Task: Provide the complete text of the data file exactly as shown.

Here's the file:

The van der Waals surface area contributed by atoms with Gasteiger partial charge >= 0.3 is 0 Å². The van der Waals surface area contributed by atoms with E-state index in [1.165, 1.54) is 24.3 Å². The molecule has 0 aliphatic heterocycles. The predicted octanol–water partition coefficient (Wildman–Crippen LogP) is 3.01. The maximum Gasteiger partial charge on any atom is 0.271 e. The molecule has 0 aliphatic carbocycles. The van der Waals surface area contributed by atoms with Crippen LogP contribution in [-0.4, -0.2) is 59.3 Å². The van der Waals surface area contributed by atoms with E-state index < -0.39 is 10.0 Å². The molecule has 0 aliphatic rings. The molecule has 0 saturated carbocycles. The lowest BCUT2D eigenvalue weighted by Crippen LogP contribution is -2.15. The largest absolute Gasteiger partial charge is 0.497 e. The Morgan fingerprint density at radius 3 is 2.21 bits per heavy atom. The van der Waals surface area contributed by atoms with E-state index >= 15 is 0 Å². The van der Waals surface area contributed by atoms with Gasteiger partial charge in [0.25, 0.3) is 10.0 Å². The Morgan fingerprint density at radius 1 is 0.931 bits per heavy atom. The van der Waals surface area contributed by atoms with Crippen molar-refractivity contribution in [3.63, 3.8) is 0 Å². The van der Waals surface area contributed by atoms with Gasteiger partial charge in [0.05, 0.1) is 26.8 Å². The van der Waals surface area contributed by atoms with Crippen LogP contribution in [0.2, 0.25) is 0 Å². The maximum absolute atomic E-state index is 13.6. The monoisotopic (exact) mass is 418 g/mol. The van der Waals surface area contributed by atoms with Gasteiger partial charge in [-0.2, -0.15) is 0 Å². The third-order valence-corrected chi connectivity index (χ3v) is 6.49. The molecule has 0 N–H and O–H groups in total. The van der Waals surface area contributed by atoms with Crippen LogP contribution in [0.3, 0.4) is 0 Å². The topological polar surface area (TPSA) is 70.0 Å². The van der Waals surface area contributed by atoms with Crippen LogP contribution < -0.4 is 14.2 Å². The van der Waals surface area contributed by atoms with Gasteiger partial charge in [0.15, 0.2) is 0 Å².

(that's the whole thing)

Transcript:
The van der Waals surface area contributed by atoms with Gasteiger partial charge >= 0.3 is 0 Å². The van der Waals surface area contributed by atoms with E-state index in [1.165, 1.54) is 24.3 Å². The molecule has 0 aliphatic heterocycles. The predicted octanol–water partition coefficient (Wildman–Crippen LogP) is 3.01. The maximum Gasteiger partial charge on any atom is 0.271 e. The molecule has 0 aliphatic carbocycles. The van der Waals surface area contributed by atoms with Crippen LogP contribution in [-0.4, -0.2) is 59.3 Å². The van der Waals surface area contributed by atoms with E-state index < -0.39 is 10.0 Å². The molecule has 0 aliphatic rings. The molecule has 0 saturated carbocycles. The lowest BCUT2D eigenvalue weighted by Crippen LogP contribution is -2.15. The largest absolute Gasteiger partial charge is 0.497 e. The Morgan fingerprint density at radius 3 is 2.21 bits per heavy atom. The van der Waals surface area contributed by atoms with E-state index >= 15 is 0 Å². The van der Waals surface area contributed by atoms with Gasteiger partial charge in [0.25, 0.3) is 10.0 Å². The Morgan fingerprint density at radius 1 is 0.931 bits per heavy atom. The van der Waals surface area contributed by atoms with Crippen molar-refractivity contribution in [3.63, 3.8) is 0 Å². The van der Waals surface area contributed by atoms with Gasteiger partial charge in [0.05, 0.1) is 26.8 Å². The van der Waals surface area contributed by atoms with Crippen LogP contribution in [0.2, 0.25) is 0 Å². The maximum absolute atomic E-state index is 13.6. The monoisotopic (exact) mass is 418 g/mol. The van der Waals surface area contributed by atoms with Gasteiger partial charge in [-0.2, -0.15) is 0 Å². The third-order valence-corrected chi connectivity index (χ3v) is 6.49. The molecule has 0 N–H and O–H groups in total. The van der Waals surface area contributed by atoms with Crippen LogP contribution in [0.3, 0.4) is 0 Å². The topological polar surface area (TPSA) is 70.0 Å². The van der Waals surface area contributed by atoms with Crippen LogP contribution < -0.4 is 14.2 Å². The van der Waals surface area contributed by atoms with Gasteiger partial charge in [0.15, 0.2) is 0 Å².